Yarn details:
  • 'Salima' from On Line yarns
  • Colour #3 (colour chart here)
  • 60% cotton/20% acrylic/15% linen/5% polyamid
  • 80metres=50 grams.

I'm using 5mm needles and it measures 13.5cm across. I have five balls of this yarn, so I think I might just keep going until it's all gone, because I can say very honestly that I'm bad at using scraps!

From the pictures in the book, the short rows and garter ridges show up very clearly, but due to the nature of the yarn I'm using, those details are a bit lost in the texture that the yarn creates, but hey, this book teaches us that not everything is 'right' or 'wrong', doesn't it? I've found that not hiding the wraps creates a smoother line that I prefer.

This one is set to become a chrissie pressie for a mate of mine here who definitely doesn't read this blog and so the secret is safe!

Tuesday, 20 November 2007

Finished Stacked Wedges

I finished the Stacked Wedges scarf a couple of days ago. I'm pleased with it and plan on using it as one of my holiday gifts.

And I've started the Parallelograms scarf. I love the yarn I'm using, Tahki's Chelsea Silk. I think the tweedy look works really well with the two color pattern. I'd like to get this one done this week so I can move on to Aria or maybe Striped Wedges. I did start Striped Wedges but my gauge was way off so I'm looking through stash to find a more appropriate yarn.

Sunday, 18 November 2007

Linked Rib and a bit of a Round Up.

I thought I would do a post about the Linked Rib I started the other night. I didn't intend to knit the whole scarf but a friend who had started it said she was having a problem, so I decided to cast on and see how I got on.
I had a bit of a struggle with the needles for the first round, because what I was doing was so unfamiliar. But I just followed the instructions and it all went well, in spite of the large glass of wine you can just see in the photograph. You can read more here.

I went round to see my friend Jean the next day, and found that, far from needing any advice from me, she was sailing on regardless. She's using Noro Silk Garden Lite, and the colours are fitting in with the pattern very neatly. Do go and have a look.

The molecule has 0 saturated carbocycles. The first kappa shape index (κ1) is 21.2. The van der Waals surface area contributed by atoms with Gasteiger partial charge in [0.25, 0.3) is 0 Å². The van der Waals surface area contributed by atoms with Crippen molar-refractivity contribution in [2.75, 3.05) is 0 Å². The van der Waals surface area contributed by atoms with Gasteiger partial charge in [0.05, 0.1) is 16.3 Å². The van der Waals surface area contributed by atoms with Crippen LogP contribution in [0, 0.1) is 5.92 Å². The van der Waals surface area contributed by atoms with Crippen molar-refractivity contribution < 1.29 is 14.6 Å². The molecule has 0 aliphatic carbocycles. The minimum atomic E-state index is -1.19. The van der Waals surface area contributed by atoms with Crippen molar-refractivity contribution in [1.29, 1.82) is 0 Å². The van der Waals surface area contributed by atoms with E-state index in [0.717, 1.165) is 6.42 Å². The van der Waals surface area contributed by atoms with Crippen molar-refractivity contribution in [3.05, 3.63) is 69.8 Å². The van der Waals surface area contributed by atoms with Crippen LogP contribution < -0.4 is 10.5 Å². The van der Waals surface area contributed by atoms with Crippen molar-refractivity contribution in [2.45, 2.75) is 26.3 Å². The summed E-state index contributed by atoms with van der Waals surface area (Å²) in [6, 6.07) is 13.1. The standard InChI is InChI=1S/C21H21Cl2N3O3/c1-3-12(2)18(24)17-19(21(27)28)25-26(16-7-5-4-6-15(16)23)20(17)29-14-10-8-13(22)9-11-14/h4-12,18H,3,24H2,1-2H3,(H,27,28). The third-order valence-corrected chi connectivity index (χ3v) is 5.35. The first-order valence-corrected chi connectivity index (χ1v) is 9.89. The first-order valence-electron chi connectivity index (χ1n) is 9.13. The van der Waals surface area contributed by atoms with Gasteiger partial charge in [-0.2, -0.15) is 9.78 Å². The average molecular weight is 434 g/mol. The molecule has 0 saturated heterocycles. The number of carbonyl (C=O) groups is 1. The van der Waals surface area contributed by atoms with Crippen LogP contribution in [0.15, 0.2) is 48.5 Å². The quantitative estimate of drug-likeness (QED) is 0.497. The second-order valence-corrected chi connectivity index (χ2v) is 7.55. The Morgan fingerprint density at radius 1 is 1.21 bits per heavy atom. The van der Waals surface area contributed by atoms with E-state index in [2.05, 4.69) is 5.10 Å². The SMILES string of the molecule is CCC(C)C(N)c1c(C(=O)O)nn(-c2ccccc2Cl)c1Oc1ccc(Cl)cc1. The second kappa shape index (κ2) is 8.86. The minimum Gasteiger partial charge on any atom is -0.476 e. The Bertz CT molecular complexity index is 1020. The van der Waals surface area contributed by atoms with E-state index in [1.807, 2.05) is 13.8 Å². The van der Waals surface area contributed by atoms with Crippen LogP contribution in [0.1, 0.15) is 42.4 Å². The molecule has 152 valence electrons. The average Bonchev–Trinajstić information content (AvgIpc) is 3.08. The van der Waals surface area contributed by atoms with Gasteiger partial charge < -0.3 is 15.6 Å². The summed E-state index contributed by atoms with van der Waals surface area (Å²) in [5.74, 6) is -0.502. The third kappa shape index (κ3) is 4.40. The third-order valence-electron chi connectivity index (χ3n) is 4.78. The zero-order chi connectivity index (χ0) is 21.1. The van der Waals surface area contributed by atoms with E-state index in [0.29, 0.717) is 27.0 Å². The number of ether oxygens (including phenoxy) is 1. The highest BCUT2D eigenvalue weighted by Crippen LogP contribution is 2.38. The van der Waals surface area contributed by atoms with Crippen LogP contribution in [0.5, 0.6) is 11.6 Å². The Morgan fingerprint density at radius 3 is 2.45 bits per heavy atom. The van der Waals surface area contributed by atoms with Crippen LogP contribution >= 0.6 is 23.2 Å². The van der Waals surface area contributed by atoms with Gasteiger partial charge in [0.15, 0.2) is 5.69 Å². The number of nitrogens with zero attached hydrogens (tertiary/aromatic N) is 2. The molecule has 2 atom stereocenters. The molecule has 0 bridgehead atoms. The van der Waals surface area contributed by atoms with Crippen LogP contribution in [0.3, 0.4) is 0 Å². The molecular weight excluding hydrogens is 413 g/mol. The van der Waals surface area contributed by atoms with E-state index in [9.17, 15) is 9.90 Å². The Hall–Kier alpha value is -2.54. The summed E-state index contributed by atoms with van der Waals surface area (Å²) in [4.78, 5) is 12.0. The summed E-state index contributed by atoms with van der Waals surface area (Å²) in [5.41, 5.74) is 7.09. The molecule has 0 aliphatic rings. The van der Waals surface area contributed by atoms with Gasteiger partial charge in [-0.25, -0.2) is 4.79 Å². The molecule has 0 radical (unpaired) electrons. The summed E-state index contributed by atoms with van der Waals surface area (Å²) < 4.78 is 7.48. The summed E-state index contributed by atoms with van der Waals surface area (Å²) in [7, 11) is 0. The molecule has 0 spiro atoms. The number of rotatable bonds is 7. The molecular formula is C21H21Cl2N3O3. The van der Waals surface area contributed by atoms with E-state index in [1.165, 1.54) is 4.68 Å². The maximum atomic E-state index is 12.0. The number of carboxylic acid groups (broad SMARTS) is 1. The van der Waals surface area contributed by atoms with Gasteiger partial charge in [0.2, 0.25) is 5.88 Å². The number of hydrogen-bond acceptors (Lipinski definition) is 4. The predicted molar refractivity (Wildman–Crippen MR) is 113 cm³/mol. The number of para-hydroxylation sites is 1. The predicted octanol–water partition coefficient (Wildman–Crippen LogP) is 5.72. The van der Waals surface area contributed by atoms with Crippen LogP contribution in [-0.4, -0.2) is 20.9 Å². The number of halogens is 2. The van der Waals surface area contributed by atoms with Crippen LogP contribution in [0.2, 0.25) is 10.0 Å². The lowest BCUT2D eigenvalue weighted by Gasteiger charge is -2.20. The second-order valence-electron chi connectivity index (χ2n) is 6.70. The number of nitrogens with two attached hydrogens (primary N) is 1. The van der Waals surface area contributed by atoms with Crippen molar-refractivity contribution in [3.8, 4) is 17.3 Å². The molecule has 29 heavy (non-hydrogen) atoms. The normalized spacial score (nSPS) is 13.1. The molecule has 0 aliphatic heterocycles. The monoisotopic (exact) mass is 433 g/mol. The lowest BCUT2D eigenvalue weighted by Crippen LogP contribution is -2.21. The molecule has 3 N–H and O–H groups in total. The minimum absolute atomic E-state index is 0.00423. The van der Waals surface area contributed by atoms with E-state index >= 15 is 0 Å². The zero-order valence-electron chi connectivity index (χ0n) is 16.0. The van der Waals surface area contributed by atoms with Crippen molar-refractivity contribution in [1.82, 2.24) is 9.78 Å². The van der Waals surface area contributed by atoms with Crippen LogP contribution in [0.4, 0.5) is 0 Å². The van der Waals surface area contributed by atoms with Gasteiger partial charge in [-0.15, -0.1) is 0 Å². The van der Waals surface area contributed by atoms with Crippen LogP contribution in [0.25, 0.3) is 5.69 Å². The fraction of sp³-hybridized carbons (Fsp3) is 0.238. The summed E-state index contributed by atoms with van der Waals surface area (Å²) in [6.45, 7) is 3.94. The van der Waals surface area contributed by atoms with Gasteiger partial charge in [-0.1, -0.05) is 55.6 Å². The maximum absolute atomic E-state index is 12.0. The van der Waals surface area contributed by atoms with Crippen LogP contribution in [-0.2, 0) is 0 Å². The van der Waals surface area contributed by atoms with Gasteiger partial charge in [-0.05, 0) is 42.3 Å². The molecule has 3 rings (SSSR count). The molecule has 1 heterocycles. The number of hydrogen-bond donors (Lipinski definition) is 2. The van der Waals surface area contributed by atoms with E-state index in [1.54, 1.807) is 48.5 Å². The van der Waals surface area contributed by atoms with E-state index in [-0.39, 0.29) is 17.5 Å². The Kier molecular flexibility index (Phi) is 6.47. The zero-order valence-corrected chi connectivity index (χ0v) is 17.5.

Here is another blogger who is working on knitting new scarves, and another. Jen is making another Linked Rib in variegated yarn, and advocates keeping your eye on the instructions.

I'm not going to pursue my Linked Rib; as soon as I finish the other little bits and pieces I've been distracted by, I will return to Aria, which I haven't shown here yet. I am itching to get back to it.

Saturday, 17 November 2007

Easy Wave

Here is my in-progress Easy Wave Scarf. True to its name, this scarf is an easy knit. It's also pretty quick, though I haven't had much time to work on it. For anyone starting it, here are two ideas I found helpful:

-When I am working the four rows of Stockinette stitch on the stitches on the front double-pointed needle, I put point protectors on the stitches on the back double-pointed needle so that those stitches don't fall off.

-When I'm ready to stop knitting, I am sure to finish a full repeat (ending with 2 rows of knit 1, purl 1 ribbing), so that when I start next time, I know exactly where I am (at the start of a repeat).

Thursday, 15 November 2007

A Glass of wine and Tricorner...

Helen, I just read the post on your blog about starting Tricorner... you crack me up!

I'm not sure how 3-dimensional my brain is - I was the only person in an organic chemistry class who sat there playing with little wooden models trying to understand what the teacher was talking about. Maybe a glass of wine would have helped.

Wednesday, 14 November 2007

Knitalong Button

We now have a button for the Knitalong, which you can copy and paste to the sidebar of your blog.

Tweedy Tilted Blocks

The second scarf I knitted from KNS was Tilting Blocks. I used a dark bluish green shade of Rowan Yorkshire Tweed, in either Aran or DK weight, which is lighter than the intended yarn but still worked very well.